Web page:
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Tender Morsels (thoughts)

June 20, 2009

Once Upon a Time IIIToday the third Once Upon a Time Challenge officially ends. It’s always a wonderful time, and this round I read eleven books! Many of them were five star reads, and so before I do my wrap-up, I want to make sure they all get reviewed. You’ll be hearing about several tomorrow in the answers to those questions I encouraged you to ask. But today, I’m going to talk about Tender Morsels by Margo Lanagan. Nymeth wrote a wonderful review, and told me in the comments that she thought I’d love it, despite the seemingly dark subject matter.

She was completely right. In my review of Mr. Sebastian and the Negro Magician earlier this week, I captured the ‘OMG’ moment I feel when I’ve just finished the kind of book that will stay with me forever, even change how I see the world. I felt the same thing when I finished Tender Morsels, something like this

OMG! Is that really the end?! But I miss the characters! Maybe I should just start at the beginning again! OMG! Must go read more of Lanagan right now! I feel so sorry for people who don’t read! OMG! How am I ever going to review this?!

tender-morselsI want to stress that although the beginning of the book is sad (Liga, the main character, is sexually abused by her father, which is how her first daughter Branza is conceived, then gang raped by village boys, which results in her second daughter Urdda), I wouldn’t call this a dark book. After the opening, even though Liga, Branza, and Urdda face various challenges, and aren’t always happy, nothing horrible happens again. Lanagan doesn’t torture her characters, or use sad events to manipulate the reader’s emotions (can you tell that bothers me?). And the rapes themselves aren’t described in any detail, only implied; there’s no weird voyeurism or anything. So if you’ve been hesitating to read it based on the plot description, I’m here to tell you to pick it up anyway.

This is a beautiful, complicated book, that I will definitely be buying in the future so that I can reread it to my heart’s content. There’s certainly a fairy tale feel to it; at the end of the opening, pregnant Liga and baby Branza are whisked away to Liga’s idea of heaven. It’s similar to her home village, but without any mean or prying people, and Liga happily begins raising her two little girls in a quiet cottage (if you’ve read “Snow White and Rose Red,” you’ll definitely see parallels!). But then a ‘mudwife’ in the village Liga left behind unintentionally creates an opening into the heaven, and from that moment it’s just a matter of time until Liga, Branza, and Urdda have to return to the world Liga ran away from so long ago. Meanwhile, young men taking part in the village’s annual spring festival, in which they dress up as bears and run about the village, occasionally find themselves transported to Liga’s heaven, as real bears. About two-thirds of the way through, they return to the village, and must try to figure out how to live lives among real people, instead of Liga’s imagined ones.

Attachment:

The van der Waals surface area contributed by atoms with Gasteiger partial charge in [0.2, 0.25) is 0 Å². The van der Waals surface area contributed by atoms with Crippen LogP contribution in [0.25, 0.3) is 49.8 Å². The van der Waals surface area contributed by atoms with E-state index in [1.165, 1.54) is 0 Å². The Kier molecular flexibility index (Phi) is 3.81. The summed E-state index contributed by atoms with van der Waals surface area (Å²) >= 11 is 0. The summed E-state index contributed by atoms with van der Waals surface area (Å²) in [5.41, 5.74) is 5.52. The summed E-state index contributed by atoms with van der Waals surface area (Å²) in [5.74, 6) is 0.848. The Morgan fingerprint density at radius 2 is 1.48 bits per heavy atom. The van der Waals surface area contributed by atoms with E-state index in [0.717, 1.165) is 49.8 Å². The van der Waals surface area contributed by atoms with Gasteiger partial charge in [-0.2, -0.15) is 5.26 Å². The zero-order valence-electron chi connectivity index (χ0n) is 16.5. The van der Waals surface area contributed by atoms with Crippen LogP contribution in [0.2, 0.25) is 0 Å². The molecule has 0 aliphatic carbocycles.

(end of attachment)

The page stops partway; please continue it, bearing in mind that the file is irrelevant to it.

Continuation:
I loved this book, because I thought it was wonderfully sweet and at the same time completely honest about the tragedies and scariness in any life. The ending was perfect, although completely not what I expected, which makes it just that much better. And throughout the large cast of characters, I loved the large majority of them, taking an interest in their lives and hoping that things would work out for the best. But I’m finding it hard to convey all of that to you: I find myself wanting to write theses on the how she captured the vulnerability women always feel and try to overcome, on how amazingly her characters develop, on the interesting changes in narrative tone, on how fairy tales can speak directly to the twenty-first century. But that still wouldn’t capture the intensity I feel towards this book. Tender Morsels is for anyone who has ever wanted to just hide under the covers instead of dealing with life. And for anyone who has had to overcome some horrible event in their past, going on to find hope and happiness. And for anyone who loves characters that feel like real people. And for anyone who adores beautiful prose. In other words, everyone should read this book. Soon.

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24 Comments leave one →
  1. June 20, 2009 2:48 pm

    This is on my list. I’m really looking forward to it.

  2. June 20, 2009 3:03 pm

    I have been considering the move to WordPress, too, because it seems so much more streamlined. AND I can’t figure out how to work three-columns in Blogger, whereas it seems like it’s a standard option on WordPress. Your new blog looks great!